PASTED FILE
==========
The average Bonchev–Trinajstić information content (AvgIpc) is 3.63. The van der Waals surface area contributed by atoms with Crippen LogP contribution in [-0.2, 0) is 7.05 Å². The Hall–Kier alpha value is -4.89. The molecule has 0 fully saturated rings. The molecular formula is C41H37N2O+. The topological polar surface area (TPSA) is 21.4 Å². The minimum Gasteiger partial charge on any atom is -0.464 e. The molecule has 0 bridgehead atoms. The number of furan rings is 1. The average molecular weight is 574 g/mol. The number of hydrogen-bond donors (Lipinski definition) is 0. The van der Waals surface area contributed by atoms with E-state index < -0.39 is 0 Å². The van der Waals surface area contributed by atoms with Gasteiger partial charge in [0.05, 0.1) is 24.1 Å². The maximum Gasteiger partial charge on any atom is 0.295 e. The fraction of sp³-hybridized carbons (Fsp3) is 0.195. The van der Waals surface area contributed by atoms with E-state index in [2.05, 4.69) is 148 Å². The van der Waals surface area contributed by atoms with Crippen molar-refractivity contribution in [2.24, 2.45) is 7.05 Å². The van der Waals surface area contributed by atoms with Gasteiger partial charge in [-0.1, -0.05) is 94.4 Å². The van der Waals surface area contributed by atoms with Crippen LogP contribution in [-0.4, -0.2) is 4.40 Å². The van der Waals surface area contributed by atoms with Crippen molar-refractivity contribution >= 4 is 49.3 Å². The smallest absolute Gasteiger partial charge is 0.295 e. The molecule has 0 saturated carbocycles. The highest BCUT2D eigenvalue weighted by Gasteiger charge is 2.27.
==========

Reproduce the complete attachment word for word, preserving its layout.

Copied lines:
The average Bonchev–Trinajstić information content (AvgIpc) is 3.63. The van der Waals surface area contributed by atoms with Crippen LogP contribution in [-0.2, 0) is 7.05 Å². The Hall–Kier alpha value is -4.89. The molecule has 0 fully saturated rings. The molecular formula is C41H37N2O+. The topological polar surface area (TPSA) is 21.4 Å². The minimum Gasteiger partial charge on any atom is -0.464 e. The molecule has 0 bridgehead atoms. The number of furan rings is 1. The average molecular weight is 574 g/mol. The number of hydrogen-bond donors (Lipinski definition) is 0. The van der Waals surface area contributed by atoms with E-state index < -0.39 is 0 Å². The van der Waals surface area contributed by atoms with Gasteiger partial charge in [0.05, 0.1) is 24.1 Å². The maximum Gasteiger partial charge on any atom is 0.295 e. The fraction of sp³-hybridized carbons (Fsp3) is 0.195. The van der Waals surface area contributed by atoms with E-state index in [2.05, 4.69) is 148 Å². The van der Waals surface area contributed by atoms with Crippen molar-refractivity contribution in [2.24, 2.45) is 7.05 Å². The van der Waals surface area contributed by atoms with Gasteiger partial charge in [-0.1, -0.05) is 94.4 Å². The van der Waals surface area contributed by atoms with Crippen LogP contribution in [-0.4, -0.2) is 4.40 Å². The van der Waals surface area contributed by atoms with Crippen molar-refractivity contribution >= 4 is 49.3 Å². The smallest absolute Gasteiger partial charge is 0.295 e. The molecule has 0 saturated carbocycles. The highest BCUT2D eigenvalue weighted by Gasteiger charge is 2.27.